Surfers have maintained for years that the old, straight-line beach renourishment destroyed surfing in other locations, particularly Sea Bright where 12 years after sand was first pumped on beaches there, the sport has virtually disappeared.

Pallone said the federal money was in the form of earmarks, and it was the first federal funding in years — potentially back to the Clinton administration — for beach replenishment.

According to the DEP's Rosenblatt, who is the administrator of the Office of Engineering and Construction, the new design could extend the life of the project without creating "undesirable effects of beach fills like in other areas of Monmouth County . . . like Sea Bright where the waves that used to be good for surfing more or less disappeared."

Stevens Institute of Technology in Hoboken will analyze the movement of the sand and wave characteristics to see if the new design is successful in preserving recreational opportunities as well as enhancing shore protection, he said.

"We've been working with the surfing community over a number of years trying to devise a plan that might satisfy their interests and ours," Rosenblatt explained. "This seems to be a logical project design."

Pallone said he has had countless meetings over the last three years not only with surfers but with swimmers and body surfers who maintain that beach replenishment makes the beach more dangerous for swimmers and ruins the waves for surfers.

He said that after replenishment, the traditional profile is straight line from south to north, creating the sharp drop off, but with the new design there will be a more natural distribution of sand which will allow the sand to flow into the system more naturally, without the usual severe underwater dropoff.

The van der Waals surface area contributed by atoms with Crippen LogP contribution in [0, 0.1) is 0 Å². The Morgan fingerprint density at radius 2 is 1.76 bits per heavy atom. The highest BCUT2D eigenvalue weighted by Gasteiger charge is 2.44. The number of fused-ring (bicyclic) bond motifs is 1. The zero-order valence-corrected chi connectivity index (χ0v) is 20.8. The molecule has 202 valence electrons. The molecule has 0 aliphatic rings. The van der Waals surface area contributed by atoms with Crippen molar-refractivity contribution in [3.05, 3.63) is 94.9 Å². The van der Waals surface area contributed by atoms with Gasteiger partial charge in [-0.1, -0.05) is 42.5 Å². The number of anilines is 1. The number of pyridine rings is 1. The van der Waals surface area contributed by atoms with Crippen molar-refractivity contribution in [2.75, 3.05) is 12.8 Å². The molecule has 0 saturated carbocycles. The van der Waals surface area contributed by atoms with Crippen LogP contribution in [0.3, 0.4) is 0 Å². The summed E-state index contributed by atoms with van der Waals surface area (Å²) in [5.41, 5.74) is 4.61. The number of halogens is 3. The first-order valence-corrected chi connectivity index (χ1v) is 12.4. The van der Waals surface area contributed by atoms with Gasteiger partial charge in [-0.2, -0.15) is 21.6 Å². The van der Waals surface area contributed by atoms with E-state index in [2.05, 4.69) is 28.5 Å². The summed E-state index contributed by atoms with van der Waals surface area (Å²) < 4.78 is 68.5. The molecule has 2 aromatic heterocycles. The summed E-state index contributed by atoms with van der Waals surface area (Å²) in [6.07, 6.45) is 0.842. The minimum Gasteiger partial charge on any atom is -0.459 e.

"This is an effort to see if this can be accomplished," said Pallone. "The fact that it was an experiment, the federal government wouldn't pay for it and we had to go to the state."

Andrew Mencinsky of Surfers Environmental Alliance said his group has been working with officials for 10 years on how to improve the design of renourished beaches, in order to reduce their impact of surfing and swimming while enhancing their ability to provide shore protection.

"The design they are implementing is a compromise between the design SEA came up with and the Army Corps' design," Mencinsky said. "That design is being implemented in West End."

He said the group remains excited about the potential outcomes of the experiment in which, instead of a straight-line beach that is the same width for the entire length, creating an unnatural appearance, the beach will use about the same volume of sand and create a "feeder" beach further out to sea.

"One of the things you can look at is if there are better ways to do shore protection that involves stakeholders," said Mencinsky. "When you create a design that works fairly well for everybody, you will have a much better project for everybody with less resistance."